Interview Questions (was: Brainbench)

Daniel Perrett perrettdl at
Wed Sep 5 22:15:49 BST 2012

"Given that fib(n) is equal to fib(n-1) + fib(n-2) write a fib
function in any language"

The fib(n) task as stated tests three things of the candidate:

- Are you confident enough to consider that the interviewer might be
presenting a problem as complete which in fact requires some more
info? (And to risk asking?)
- Can you spot the trick in the question?
- Can you perform the fully specified programming tasks, once you've
spotted the trick?

While I wouldn't say those are invalid, the question for you, the
interviewer, is "do they tell you what you need to know?"; the answer
may depend a lot on whether you're after someone you are expecting to
train up or someone you expect to be refactoring your legacy code in
their first week. I'm going to assume something closer to the former.

The confidence issue is a big question and I'd argue you need to
mitigate it. It's going to depend on all sorts of factors including
how stressed they are (if it's their ideal job, the answer is *very*),
how many people you've interviewed (i.e. how impatient you seem), and
whether it's before or after lunch. Whatever problem you set, you
should do make it clear you expect people to ask questions (even dumb
ones). Sure, hubris is a Programmers' Virtue and a good employee will
be confidently asking tricky questions and poking holes in the spec,
but compared to the interview room that's a very different social
relationship. Confidence (natural, socialised, or situational) gives
you an advantage in interviews anyway, and I think it's important to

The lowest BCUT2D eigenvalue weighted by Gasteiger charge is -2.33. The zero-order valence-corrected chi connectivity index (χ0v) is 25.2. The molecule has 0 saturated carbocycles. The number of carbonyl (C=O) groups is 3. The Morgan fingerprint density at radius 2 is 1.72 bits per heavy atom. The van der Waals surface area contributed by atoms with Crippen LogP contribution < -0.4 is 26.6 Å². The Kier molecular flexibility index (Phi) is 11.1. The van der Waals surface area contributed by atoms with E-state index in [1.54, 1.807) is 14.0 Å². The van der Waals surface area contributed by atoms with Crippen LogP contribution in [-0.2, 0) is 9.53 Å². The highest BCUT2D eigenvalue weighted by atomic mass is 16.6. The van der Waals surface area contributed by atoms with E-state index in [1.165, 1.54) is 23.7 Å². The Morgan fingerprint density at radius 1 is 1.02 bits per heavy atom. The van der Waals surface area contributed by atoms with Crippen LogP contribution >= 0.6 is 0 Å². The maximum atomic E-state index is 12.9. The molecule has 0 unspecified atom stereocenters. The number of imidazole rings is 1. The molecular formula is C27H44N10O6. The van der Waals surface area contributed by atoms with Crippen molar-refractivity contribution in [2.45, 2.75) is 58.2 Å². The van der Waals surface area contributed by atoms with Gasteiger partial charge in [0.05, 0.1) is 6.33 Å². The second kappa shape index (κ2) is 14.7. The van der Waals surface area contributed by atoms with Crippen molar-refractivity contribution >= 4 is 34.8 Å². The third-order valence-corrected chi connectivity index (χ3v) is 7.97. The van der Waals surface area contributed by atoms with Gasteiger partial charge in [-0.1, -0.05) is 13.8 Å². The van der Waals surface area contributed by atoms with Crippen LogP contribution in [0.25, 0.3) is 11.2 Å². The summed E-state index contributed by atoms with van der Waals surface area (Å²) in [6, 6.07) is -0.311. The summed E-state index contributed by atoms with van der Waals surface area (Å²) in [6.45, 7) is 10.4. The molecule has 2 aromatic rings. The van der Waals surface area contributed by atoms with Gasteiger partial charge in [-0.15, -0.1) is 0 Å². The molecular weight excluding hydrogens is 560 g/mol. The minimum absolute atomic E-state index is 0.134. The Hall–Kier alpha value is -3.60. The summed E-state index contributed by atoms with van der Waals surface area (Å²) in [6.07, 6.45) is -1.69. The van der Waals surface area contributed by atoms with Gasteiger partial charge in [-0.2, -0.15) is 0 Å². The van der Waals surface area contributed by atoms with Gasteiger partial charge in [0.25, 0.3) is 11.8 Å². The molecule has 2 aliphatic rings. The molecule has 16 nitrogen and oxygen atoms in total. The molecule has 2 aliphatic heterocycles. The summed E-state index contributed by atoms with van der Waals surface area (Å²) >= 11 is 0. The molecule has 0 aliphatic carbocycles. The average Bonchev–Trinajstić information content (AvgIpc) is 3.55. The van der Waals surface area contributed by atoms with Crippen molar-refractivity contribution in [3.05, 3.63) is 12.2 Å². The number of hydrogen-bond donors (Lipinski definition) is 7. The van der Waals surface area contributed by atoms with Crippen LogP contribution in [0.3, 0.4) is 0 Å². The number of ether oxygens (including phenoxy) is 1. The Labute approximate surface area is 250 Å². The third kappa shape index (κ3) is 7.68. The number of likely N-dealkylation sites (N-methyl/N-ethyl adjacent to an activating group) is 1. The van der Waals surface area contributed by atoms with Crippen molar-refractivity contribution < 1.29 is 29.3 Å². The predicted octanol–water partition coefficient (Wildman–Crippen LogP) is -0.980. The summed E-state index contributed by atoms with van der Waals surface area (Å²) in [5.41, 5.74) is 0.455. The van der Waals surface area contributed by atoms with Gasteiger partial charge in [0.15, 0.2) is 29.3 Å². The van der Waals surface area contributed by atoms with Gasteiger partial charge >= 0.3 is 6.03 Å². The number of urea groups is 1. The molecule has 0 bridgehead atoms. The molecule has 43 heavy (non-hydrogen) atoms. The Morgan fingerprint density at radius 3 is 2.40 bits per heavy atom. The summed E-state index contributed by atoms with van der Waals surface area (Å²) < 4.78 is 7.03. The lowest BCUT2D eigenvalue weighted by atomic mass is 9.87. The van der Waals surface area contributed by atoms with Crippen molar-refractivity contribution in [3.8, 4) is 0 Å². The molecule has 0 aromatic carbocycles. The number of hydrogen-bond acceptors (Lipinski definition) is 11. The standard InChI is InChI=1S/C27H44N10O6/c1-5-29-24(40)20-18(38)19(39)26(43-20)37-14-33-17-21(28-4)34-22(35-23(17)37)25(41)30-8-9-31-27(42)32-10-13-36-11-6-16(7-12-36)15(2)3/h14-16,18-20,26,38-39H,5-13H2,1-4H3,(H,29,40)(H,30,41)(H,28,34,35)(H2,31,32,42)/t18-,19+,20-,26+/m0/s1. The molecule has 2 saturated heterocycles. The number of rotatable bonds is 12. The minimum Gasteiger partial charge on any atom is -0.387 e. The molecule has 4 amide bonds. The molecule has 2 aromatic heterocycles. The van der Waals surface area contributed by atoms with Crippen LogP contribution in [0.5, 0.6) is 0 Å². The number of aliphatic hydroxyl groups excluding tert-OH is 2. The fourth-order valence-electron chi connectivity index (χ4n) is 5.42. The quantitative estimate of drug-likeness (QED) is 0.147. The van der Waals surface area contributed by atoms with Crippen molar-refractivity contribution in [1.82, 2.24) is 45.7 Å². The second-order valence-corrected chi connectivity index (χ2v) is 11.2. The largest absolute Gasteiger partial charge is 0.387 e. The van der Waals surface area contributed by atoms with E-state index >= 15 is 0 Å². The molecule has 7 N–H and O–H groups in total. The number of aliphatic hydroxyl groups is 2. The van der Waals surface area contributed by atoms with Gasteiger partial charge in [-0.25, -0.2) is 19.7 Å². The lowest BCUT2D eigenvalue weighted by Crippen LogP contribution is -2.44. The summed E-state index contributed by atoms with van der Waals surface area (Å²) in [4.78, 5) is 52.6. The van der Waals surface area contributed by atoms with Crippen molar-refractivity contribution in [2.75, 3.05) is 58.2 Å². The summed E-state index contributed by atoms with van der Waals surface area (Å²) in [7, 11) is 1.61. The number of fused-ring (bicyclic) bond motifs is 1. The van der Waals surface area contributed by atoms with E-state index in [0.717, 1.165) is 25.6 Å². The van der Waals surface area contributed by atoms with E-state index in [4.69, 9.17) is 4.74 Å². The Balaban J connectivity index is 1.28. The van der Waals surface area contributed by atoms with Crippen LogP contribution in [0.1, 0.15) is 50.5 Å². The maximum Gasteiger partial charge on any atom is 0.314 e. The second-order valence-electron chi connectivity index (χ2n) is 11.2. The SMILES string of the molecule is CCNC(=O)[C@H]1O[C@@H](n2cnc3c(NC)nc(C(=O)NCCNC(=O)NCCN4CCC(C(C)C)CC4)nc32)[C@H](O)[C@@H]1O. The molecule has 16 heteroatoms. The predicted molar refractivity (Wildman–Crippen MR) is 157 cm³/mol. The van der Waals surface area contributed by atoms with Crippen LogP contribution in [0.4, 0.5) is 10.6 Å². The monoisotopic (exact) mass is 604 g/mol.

avoid increasing that advantage.

"Spot the trick" can be a useful skill, in fact, you can argue it's
similar to the skills we use for debugging, but it's impossible to
gauge reliably based on one problem (especially when the problem is
equivalent to a well-known one which people might know by chance
rather than because they figured out you need the additional info).
And because the problem is mathematical, people with academic
mathematics-like backgrounds will see that quicker, and I suspect
that's going to end up selecting for a less diverse range of
experiences/ideas/approaches/demographics than you'd like (but hey,
maybe you feel strongly linguists will mess up your Perl code, I
dunno). If you want to do "Spot the trick", avoid known sequences. But
because you don't want people to focus on trying to guess if it's ok
to question the question in an interview, I would simply recommend
saying 'Here is a function to do X, it doesn't work: why not/what does
it do instead?'.

Performing defined programming tasks is something you might want to
test, but you could do a selection of simple and clear tasks in a
pre-interview question without the trick, It's a filtering question.
If you're doing this, I would recommend something which people can
picture rather than just "numbers", e.g. triangle numbers, as this
minimises the chances that you're explaining things less than clearly
or in a way inaccessible to the candidate, or in a way which makes
them pore over the wording looking for tricks. (I know I just said
avoid defined sequences but that was if you were testing something
else; I am suggesting you choose one or the other).

Things it doesn't necessarily test for, but which you might be interested in:

- Is the candidate able to grasp and apply the principles of
recursion, even if they've not used it before in a language?
- Can the candidate turn an iterative function into a recursive one?
- Does the candidate know (or can they meaningfully discuss) when it
is best to use recursion?

I'm writing this not because I think it's heresy to use this task, but
to use it as an example to think through why we do tasks in
recruitment. We need to think hard about and talk a lot about these
questions, because we are Perl devs and not HR experts.

So I guess as a positive recommendation: rather than a simple "is
problem X good or bad?", the question we should be asking ourselves is
"I want someone who is capable of doing A/B/C, and I am also
interested about what they know about X/Y/Z. How do I design and
present my problems so that as far as possible they identify all those
and only those who can do A/B/C and give them the opportunity to
demonstrate their knowledge of X/Y/Z?"


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